Environment Committee to Discuss Bold New Vision (or Total waste of Taxpayers’ Money)

City Council to decide the fate of “Choosing Our Future” For more information, contact Graham Saul, Chair of Ecology Ottawa, at 613-558-3368

Feb. 21, 2012 (Ottawa) — The City of Ottawa’s Environment Committee is set to discuss three plans today that fall under the heading of Choosing our Future. These plans are the result of a four-year planning process and, if fully embraced, they would save Ottawa residents billions of dollars a year in energy costs, increase support for local farmers, help protect our parks and rivers, promote high-tech businesses, and build a world class public transportation system, among many other things. However, the staff report to be approved at Committee today does not commit the city to do much more than “receive” the plans.

“Council should be congratulated for coming up with a plan that will save residents money, promote local business, and protect the environment, but it is still not clear if they intend to follow-through with the plans,” said Graham Saul, Chair of Ecology Ottawa, who will be making a public intervention at the Environment Committee meeting today. “The Choosing Our Future reports will be remembered as a bold new vision for a sustainable and healthy Ottawa, or a colossal waste of taxpayer resources, it’s up to Council to decide.”

The plans propose measures that would, among many other things, help: build complete neighbourhoods and communities; retrofit the suburbs; reduce greenhouse gas emissions, promote public transportation and electric vehicles; encourage high performance buildings and renewable energy; protect and restore green and natural systems; protect the quality of our water; attract new businesses at the leading edge of sustainability; help reduce waste and increase recycling; and support local food and agriculture.

The staff report to Environment Committee states that the plans can be used to guide the soon to be initiated refreshes of the Official Plan, Transportation Master Plan, and Infrastructure Plan, among others. The three plans also identify examples of actions and catalyst projects that could be taken but, with a couple exceptions, there is as yet no indication of whether or not the Environment Committee intends to proceed with the implementation of these proposed measures.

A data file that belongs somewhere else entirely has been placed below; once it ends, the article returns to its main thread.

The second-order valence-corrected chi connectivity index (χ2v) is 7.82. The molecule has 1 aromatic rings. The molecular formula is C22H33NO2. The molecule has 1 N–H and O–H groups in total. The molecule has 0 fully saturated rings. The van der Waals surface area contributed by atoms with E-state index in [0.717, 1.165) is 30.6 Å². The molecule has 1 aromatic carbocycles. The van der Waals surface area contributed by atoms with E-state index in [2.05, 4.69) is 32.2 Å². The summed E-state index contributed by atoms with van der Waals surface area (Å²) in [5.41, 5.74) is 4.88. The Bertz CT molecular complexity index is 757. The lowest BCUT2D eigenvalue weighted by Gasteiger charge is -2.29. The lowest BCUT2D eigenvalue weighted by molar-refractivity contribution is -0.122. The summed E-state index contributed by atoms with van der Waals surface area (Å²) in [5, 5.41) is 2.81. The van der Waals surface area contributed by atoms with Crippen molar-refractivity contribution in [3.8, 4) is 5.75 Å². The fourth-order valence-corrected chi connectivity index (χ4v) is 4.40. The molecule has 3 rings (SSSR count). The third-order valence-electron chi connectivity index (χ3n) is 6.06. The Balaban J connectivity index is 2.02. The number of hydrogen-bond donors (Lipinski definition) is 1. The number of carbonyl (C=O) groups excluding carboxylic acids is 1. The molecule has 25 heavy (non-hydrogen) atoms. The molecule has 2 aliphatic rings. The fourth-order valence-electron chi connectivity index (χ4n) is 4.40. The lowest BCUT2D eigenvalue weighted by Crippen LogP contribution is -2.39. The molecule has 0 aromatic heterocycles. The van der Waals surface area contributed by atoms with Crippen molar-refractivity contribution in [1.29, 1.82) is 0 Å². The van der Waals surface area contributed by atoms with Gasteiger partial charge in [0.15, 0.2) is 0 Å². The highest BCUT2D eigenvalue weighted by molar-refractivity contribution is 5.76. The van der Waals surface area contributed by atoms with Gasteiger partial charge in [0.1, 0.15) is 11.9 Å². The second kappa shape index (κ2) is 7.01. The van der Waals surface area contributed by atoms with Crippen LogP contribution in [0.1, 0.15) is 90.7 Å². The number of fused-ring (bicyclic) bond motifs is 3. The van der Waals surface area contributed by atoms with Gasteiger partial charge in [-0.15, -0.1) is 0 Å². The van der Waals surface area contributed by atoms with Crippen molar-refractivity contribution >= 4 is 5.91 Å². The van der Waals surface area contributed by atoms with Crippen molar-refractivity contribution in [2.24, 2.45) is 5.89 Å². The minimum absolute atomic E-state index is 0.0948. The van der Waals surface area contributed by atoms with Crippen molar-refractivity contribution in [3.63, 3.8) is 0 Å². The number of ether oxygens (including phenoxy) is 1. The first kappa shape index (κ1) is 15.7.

“This is an opportunity for Council to move forward with a vision that people across the city can rally around and that will make us proud to call Ottawa home,” said Saul. “The city spent four years and presumably millions of dollars consulting people and coming up with these plans, they need to make it count or it will just feed the cynicism that surrounds these kinds of initiatives. Ecology Ottawa is going into the meeting with two questions: How are you going to move forward, and how can we help?”

Ecology Ottawa is a grassroots environmental organization that is working to promote environmental leadership in the City of Ottawa. We have more than 5,000 supporters across the city and over 400 volunteers.

For more information, contact Graham Saul, Chair of Ecology Ottawa, at 613-558-3368.


This afternoon, the Environment Committee is set to receive the final results of Choosing our Future, an initiative of the City of Ottawa, in partnership with the City of Gatineau and National Capital Commission, to guide Canada’s Capital Region towards a more liveable and prosperous future. The initiative includes three long-range plans that have been created as the culmination of the initiative. They are as follows: A Plan for Sustainability and Resilience Plan in Canada’s Capital RegionAn Energy and Emissions Plan for Canada’s Capital Region, and A Risk Prevention and Mitigation Plan for the City of Ottawa.

These plans are the outcome of a five-step process beginning in 2008 that included: the commission of a series of papers, and public forums; the establishment of advisory groups and preparation of baseline analyses; extensive modelling to explore the implications of some of the strategies; the production of a series of discussion papers and a series of workshops to discuss them; the production of the final plans. Ecology Ottawa does not know what the full cost of this process was but it presumably ran into the millions.

You can view the staff report to Council here:  HTTP://OTTAWA.CA/CALENDAR/OTTAWA/CITYCOUNCIL/EC/2012/02-21/03-ACS2012-ICS-CSS-0005%20FEB%202012.HTM

Links to the extensive supporting documentation can be found at the bottom of the staff report. The documents include:

  • Energy and Emissions Plan (78 pages – most important document)
  • Sustainability and Resilience Plan (120 pages – parent document)
  • Risk Prevention and Mitigation Plan (50 pages)
  • 2011 Sustainability Baseline (31 pages)
  • Agenda item: Choosing Our Future – Long Term Plans (city website – summary)
  • Choosing our Future End-State Goals (1 page graphic)
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